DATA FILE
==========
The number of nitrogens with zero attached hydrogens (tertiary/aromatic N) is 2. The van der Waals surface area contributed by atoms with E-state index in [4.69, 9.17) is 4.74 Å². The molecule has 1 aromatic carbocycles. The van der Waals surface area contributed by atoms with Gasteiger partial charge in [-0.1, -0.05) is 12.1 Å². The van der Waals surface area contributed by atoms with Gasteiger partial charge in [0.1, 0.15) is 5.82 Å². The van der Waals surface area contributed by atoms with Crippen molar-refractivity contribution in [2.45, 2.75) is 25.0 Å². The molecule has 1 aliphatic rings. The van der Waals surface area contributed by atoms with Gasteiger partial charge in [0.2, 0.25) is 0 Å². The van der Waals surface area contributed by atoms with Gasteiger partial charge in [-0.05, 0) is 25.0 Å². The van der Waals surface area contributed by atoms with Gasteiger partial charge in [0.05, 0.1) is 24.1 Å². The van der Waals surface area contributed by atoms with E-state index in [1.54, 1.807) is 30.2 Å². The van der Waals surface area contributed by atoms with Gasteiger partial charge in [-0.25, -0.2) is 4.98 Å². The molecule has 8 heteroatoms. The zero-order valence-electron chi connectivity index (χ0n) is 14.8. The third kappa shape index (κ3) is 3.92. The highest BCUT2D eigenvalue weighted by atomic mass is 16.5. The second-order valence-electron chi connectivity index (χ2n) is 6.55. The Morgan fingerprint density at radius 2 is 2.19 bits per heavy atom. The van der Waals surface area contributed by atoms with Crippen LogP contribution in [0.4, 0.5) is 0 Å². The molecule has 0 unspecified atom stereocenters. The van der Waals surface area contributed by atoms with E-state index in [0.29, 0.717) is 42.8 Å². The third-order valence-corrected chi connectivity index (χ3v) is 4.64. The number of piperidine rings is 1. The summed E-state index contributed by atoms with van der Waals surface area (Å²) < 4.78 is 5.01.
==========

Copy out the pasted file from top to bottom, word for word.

The number of nitrogens with zero attached hydrogens (tertiary/aromatic N) is 2. The van der Waals surface area contributed by atoms with E-state index in [4.69, 9.17) is 4.74 Å². The molecule has 1 aromatic carbocycles. The van der Waals surface area contributed by atoms with Gasteiger partial charge in [-0.1, -0.05) is 12.1 Å². The van der Waals surface area contributed by atoms with Gasteiger partial charge in [0.1, 0.15) is 5.82 Å². The van der Waals surface area contributed by atoms with Crippen molar-refractivity contribution in [2.45, 2.75) is 25.0 Å². The molecule has 1 aliphatic rings. The van der Waals surface area contributed by atoms with Gasteiger partial charge in [0.2, 0.25) is 0 Å². The van der Waals surface area contributed by atoms with Gasteiger partial charge in [-0.05, 0) is 25.0 Å². The van der Waals surface area contributed by atoms with Gasteiger partial charge in [0.05, 0.1) is 24.1 Å². The van der Waals surface area contributed by atoms with E-state index in [1.54, 1.807) is 30.2 Å². The van der Waals surface area contributed by atoms with Gasteiger partial charge in [-0.25, -0.2) is 4.98 Å². The molecule has 8 heteroatoms. The zero-order valence-electron chi connectivity index (χ0n) is 14.8. The third kappa shape index (κ3) is 3.92. The highest BCUT2D eigenvalue weighted by atomic mass is 16.5. The second-order valence-electron chi connectivity index (χ2n) is 6.55. The Morgan fingerprint density at radius 2 is 2.19 bits per heavy atom. The van der Waals surface area contributed by atoms with Crippen LogP contribution in [0.4, 0.5) is 0 Å². The molecule has 0 unspecified atom stereocenters. The van der Waals surface area contributed by atoms with E-state index in [0.29, 0.717) is 42.8 Å². The third-order valence-corrected chi connectivity index (χ3v) is 4.64. The number of piperidine rings is 1. The summed E-state index contributed by atoms with van der Waals surface area (Å²) < 4.78 is 5.01.